For the last 2 weeks, I have been struggling with Jekyll – a simple, blog aware, static site generator.1 It’s not the installation that I’m having problem with, but the power and flexibility it actually gives me.
what Jekyll lacks in newbie-friendliness it makes up for in power and flexibility. via – link
I got introduced to Jekyll from Cong but I turned it away earlier on because it was very geeky2 and there was no mobile apps for it3. When Cong introduced #blogwith4, I thought hey the time has come for me to explore Jekyll again, since I can use #blogwith to send my post from Evernote Jekyll and Evernote is available on both my desktop and mobile devices plus I can have full control of my blog site, i.e. I can add anything I want to the site (yes, that’s including any ads), I can even run a podcast site5 with Jekyll.
the problem with control
It is awesome to have full control of stuff. I’m in the early stage of being a programmer but I know many of my programming friends love to build stuff on their own (OCD issues), especially with open-source projects. They hate to be tied down to a specific platform. For example, writing on wordpressdotcom will kill them because there are certain restrictions that you can do with your site. And sometimes there are things like censorships which most of them hate.
And now the same thing is happening again, instead of having ideas of what to write, I’m busying reading stackflow and learning to tweak Jekyll to the way I want. Of course I love this ability and at the same time, I can be like my idol6 who likes to build his own things too, because it will work exactly the way he wants it to be. But this should not be the case, coz the main priority is to write.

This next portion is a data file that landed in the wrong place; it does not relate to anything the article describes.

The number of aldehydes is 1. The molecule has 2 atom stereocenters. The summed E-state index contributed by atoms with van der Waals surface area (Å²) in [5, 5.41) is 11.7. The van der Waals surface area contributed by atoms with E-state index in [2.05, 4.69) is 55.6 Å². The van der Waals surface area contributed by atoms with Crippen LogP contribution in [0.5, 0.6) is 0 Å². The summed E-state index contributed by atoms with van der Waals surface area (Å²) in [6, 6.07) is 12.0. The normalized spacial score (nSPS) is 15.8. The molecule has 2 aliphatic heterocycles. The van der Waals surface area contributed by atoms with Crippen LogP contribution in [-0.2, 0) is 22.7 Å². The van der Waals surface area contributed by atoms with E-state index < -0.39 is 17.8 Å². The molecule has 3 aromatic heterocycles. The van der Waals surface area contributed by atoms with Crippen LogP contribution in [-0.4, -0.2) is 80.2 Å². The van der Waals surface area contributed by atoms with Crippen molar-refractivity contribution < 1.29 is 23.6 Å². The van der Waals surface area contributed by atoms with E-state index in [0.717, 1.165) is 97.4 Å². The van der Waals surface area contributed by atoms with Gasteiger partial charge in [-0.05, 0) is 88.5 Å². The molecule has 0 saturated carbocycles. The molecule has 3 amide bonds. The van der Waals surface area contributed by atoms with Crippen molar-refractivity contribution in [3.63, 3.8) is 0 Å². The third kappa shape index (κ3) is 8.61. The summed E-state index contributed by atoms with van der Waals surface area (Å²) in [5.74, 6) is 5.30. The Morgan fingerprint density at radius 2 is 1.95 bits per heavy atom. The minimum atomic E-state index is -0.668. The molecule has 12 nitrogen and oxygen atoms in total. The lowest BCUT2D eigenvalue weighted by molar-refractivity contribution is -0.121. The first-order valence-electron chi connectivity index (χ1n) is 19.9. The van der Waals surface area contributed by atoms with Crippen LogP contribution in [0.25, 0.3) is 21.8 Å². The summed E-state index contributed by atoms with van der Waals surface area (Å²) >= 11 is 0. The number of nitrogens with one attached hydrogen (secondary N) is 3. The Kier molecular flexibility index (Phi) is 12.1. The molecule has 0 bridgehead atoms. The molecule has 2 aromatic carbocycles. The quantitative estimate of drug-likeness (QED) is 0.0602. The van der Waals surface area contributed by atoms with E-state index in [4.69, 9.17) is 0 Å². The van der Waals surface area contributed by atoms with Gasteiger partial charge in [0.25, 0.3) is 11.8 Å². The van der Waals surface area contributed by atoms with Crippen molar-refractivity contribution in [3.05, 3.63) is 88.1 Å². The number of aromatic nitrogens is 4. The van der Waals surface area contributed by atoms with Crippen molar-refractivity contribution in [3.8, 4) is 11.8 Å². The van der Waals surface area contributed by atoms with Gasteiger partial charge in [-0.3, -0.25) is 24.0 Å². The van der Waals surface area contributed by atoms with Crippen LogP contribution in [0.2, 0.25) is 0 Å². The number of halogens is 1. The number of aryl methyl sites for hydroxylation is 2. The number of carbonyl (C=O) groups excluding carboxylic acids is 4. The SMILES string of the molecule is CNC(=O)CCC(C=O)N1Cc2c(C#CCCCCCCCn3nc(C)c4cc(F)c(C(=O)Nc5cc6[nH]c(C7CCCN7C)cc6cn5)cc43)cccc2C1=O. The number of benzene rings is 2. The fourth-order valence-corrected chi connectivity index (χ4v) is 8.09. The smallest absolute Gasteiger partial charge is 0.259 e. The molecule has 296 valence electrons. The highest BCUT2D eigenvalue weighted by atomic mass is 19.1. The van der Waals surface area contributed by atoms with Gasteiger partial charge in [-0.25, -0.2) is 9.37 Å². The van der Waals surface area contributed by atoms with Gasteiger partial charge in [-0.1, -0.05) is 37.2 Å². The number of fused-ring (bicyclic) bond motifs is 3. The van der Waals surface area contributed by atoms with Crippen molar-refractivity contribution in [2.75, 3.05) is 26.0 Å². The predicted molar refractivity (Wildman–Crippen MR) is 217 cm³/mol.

Over at idostartup I have constrains, I cannot customise much because I do not wish to pay, so I could only write. Over at Jekyll, I have all the flexibility I want but I lost the focus to write. However, I did learn a lot more on ruby, jekyll, html and css. Learning from code-academy was slow, but when it comes down to implementation of my own project, its sort of like building my own house, I put more effort and motivation into it. And this helps me to pick up those languages faster than ever.
what’s the solution?
less is more – considering that I moved to Jekyll because it is minimal and simple. I would just keep things simple and only add in things that I need7 rather than what I want.
– no comments
– no paginations
– no stats tracking
keeping things simple
I believe this mentality also applies to starting up because very often we keep building things that we think customers wants but maybe in the actual fact they do not really need it. So in this very long post, I’m writing to myself that this is the space to write what I want and I will have it design and work according to my needs, just like my house.
- Basically, it turns plain text into blogs, this is especially useful if you are writing in markdown because Jekyll is not a blogging software, it is a parsing engine. Plus there is no database required thus there is no need to purchase a hosting services and you can host it on github for free. ↩
- While Jekyll is simple and minimal. There is no simple click to install, it is usually for tech-savvy bloggers or anyone who wish to blog like a hacker. See installation process, a bit unfriendly for normal users. ↩
- I love blogging on the go 😀 ↩
- blogwith – write your ideas/blog post on #Evernote and have it publish to Jekyll, Tumblr and WordPress. an ifttt blogging tool ↩
- which I’m going too soon with launchbyte ↩
- Marco Arment – “I’m a developer. I make things. I’ve always written the CMS that powers my site so I can make it behave exactly as I want, and I wanted to keep doing that even after I left Tumblr.” ↩
- I may need a tagging feature, but that would come later. ↩